Every HR professional can tell you how heavily they rely on background checks before they hire someone. Background checks help companies mitigate important risks such as litigation and fraud, and they are also helpful in determining a candidate’s work ethic and attitude. Statistics show that almost 85% of hiring managers find lies in a candidate’s resume.

While some embellishment can be harmless and innocent, some candidates have fake certificates or make-up positions in companies where they have never worked. Another preoccupation shared by hiring managers is the rise of “diploma mills” in which people can purchase a certificate without ever taking a class. Seasoned hiring managers use behavioral interviewing techniques to spot liars, but then they need to verify the information. This is where background checks come in handy.

Online background checks

Several services offer to check people by using technology to search thousands of public records. They also check the “digital footprint” left through social media platforms and even dating sites. These sites can save valuable time and they are cheaper than a thorough credential verification. While most of them use similar technology, some are better than others. A good way to choose an online background search service is to use a review site. For example, https://unmask.com offers thorough reviews of the most popular sites, and they can help in choosing the best suited for your particular needs.

In-depth verifications

Depending on the position, some hiring managers can choose to purchase a detailed background check that includes verifying certifications and previous positions. While they are extremely useful, they are more costly and take more time. Some of them may even require written consent from the candidate. An in-depth verification may also include salary history, direct supervisor’s names, and even their job functions. A very important factor to check is the reason why a candidate left their position.

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For positions that require dealing with money, checking a candidate’s credit history is important. A credit background check has special restrictions in order to comply with the Fair Credit Reporting Act, and not all information can be used to disregard a candidate. If the results of a credit background check play an important role in not extending an offer, the law requires hiring managers to disclose this information with the candidate, along with a list of their rights. Before running a credit background check, candidates have to sign a consent form.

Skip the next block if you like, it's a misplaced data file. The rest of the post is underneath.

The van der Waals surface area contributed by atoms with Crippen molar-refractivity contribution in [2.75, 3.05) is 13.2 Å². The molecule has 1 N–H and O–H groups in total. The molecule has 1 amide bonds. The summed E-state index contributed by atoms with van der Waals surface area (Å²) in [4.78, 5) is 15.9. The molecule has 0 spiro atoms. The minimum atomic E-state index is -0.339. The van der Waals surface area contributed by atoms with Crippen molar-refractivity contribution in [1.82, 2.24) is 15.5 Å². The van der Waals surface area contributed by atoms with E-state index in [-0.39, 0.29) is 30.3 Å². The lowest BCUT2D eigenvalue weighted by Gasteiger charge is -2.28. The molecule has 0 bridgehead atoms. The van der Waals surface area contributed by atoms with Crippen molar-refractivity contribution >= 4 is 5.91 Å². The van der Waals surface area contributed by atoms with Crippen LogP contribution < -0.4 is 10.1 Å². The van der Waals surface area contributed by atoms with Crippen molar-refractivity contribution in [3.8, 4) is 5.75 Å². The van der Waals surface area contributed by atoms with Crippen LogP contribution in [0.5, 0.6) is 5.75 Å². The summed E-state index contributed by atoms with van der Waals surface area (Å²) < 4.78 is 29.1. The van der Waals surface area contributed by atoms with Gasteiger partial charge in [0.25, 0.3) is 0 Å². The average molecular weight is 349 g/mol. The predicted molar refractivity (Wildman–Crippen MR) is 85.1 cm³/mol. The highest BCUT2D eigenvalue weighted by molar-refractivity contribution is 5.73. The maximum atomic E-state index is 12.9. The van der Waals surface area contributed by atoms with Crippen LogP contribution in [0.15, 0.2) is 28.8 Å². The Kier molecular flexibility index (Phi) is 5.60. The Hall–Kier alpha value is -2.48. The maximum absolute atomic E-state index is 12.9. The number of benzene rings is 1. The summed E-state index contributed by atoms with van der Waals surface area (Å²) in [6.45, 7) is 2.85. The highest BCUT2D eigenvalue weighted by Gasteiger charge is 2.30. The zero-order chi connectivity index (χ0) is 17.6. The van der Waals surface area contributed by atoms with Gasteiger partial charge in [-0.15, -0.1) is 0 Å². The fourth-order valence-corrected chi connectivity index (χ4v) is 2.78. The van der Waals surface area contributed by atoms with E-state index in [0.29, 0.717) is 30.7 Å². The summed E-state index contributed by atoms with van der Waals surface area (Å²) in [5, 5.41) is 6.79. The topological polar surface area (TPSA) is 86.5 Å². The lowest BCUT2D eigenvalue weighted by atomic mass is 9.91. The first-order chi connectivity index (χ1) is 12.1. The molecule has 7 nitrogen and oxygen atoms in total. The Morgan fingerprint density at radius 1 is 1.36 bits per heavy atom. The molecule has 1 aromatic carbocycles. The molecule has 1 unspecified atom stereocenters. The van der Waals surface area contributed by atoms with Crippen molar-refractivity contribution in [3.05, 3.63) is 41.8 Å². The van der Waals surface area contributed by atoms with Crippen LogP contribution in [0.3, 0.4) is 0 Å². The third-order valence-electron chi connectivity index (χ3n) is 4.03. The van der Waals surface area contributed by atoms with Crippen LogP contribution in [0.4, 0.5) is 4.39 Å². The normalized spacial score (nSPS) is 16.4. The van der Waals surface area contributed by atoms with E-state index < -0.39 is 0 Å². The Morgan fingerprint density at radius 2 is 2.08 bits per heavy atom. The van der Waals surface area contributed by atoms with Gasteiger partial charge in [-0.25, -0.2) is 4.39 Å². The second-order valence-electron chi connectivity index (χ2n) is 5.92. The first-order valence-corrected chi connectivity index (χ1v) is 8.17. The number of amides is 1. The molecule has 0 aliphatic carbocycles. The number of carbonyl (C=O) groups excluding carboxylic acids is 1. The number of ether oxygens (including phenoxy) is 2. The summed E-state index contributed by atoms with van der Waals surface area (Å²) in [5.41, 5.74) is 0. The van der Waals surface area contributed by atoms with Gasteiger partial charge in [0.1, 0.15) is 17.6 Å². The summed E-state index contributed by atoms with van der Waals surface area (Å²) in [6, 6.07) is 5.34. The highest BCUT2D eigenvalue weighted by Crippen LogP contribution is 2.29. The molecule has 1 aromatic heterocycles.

Some companies perform backdoor reference checks. While for most jobs, candidates propose a list of references, a backdoor reference check means looking for references not disclosed by a candidate. Sites like LinkedIn provide the necessary information to find colleagues and previous supervisors who may be willing to share information about the candidate.

The candidate selection process is constantly changing. Some companies prefer to hire people considering their skills and experience, and do not care about certifications or diplomas. For some other positions, a certification may be legally required. Regardless of the situation, background checks are now industry-standard practices that help companies choose candidates that are more likely to be a cultural fit, stay for a long time, and not cause problems.

Final thoughts

If you are on the look for a new job, don’t lie. Hiring managers prefer to know that you are willing to learn the skills that you lack. Sometimes, aptitudes and personality are enough to make up for lack of experience. When a hiring manager catches a lie, they will mark you as “do not hire,” and it will close your possibilities to work for a company for good. Depending on the lie, some can even alert their colleagues in other companies, and your chances of getting a job will be very slim.

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Instead of lying or embellishing your resume, build your skills, keep learning, and network. Take good care of professional relationships and never “burn your bridges.” Remember that we live in a society in which data and information are available for everyone, so take really good care of your online presence, be mindful of what you share and how you interact. A good idea is to perform periodic background checks on yourself in order to understand what a hiring manager can find and start damage control if necessary.



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